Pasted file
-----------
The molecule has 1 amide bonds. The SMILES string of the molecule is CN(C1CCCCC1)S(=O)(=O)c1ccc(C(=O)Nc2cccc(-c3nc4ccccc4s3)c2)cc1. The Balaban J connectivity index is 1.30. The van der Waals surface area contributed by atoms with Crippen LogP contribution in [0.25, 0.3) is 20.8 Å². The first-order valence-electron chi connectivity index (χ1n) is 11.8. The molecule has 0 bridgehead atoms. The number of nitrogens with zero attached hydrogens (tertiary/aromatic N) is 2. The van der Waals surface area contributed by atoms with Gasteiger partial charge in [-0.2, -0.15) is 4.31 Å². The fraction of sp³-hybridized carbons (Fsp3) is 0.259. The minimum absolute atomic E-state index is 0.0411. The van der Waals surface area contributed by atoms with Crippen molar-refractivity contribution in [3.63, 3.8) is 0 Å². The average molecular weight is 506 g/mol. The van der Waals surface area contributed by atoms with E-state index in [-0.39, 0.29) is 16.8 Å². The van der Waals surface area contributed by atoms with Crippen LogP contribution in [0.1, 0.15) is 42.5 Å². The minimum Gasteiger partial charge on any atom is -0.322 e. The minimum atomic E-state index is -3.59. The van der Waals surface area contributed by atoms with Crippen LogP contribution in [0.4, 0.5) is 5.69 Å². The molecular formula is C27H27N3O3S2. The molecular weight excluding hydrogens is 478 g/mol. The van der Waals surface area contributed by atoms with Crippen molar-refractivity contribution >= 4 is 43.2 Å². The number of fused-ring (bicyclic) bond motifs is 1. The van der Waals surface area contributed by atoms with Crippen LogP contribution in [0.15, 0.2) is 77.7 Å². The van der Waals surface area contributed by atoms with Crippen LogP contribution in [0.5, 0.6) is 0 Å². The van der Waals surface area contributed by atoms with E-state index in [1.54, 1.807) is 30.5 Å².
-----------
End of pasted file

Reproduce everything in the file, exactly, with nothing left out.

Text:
The molecule has 1 amide bonds. The SMILES string of the molecule is CN(C1CCCCC1)S(=O)(=O)c1ccc(C(=O)Nc2cccc(-c3nc4ccccc4s3)c2)cc1. The Balaban J connectivity index is 1.30. The van der Waals surface area contributed by atoms with Crippen LogP contribution in [0.25, 0.3) is 20.8 Å². The first-order valence-electron chi connectivity index (χ1n) is 11.8. The molecule has 0 bridgehead atoms. The number of nitrogens with zero attached hydrogens (tertiary/aromatic N) is 2. The van der Waals surface area contributed by atoms with Gasteiger partial charge in [-0.2, -0.15) is 4.31 Å². The fraction of sp³-hybridized carbons (Fsp3) is 0.259. The minimum absolute atomic E-state index is 0.0411. The van der Waals surface area contributed by atoms with Crippen molar-refractivity contribution in [3.63, 3.8) is 0 Å². The average molecular weight is 506 g/mol. The van der Waals surface area contributed by atoms with E-state index in [-0.39, 0.29) is 16.8 Å². The van der Waals surface area contributed by atoms with Crippen LogP contribution in [0.1, 0.15) is 42.5 Å². The minimum Gasteiger partial charge on any atom is -0.322 e. The minimum atomic E-state index is -3.59. The van der Waals surface area contributed by atoms with Crippen LogP contribution in [0.4, 0.5) is 5.69 Å². The molecular formula is C27H27N3O3S2. The molecular weight excluding hydrogens is 478 g/mol. The van der Waals surface area contributed by atoms with Crippen molar-refractivity contribution >= 4 is 43.2 Å². The number of fused-ring (bicyclic) bond motifs is 1. The van der Waals surface area contributed by atoms with Crippen LogP contribution in [0.15, 0.2) is 77.7 Å². The van der Waals surface area contributed by atoms with Crippen LogP contribution in [0.5, 0.6) is 0 Å². The van der Waals surface area contributed by atoms with E-state index in [1.54, 1.807) is 30.5 Å².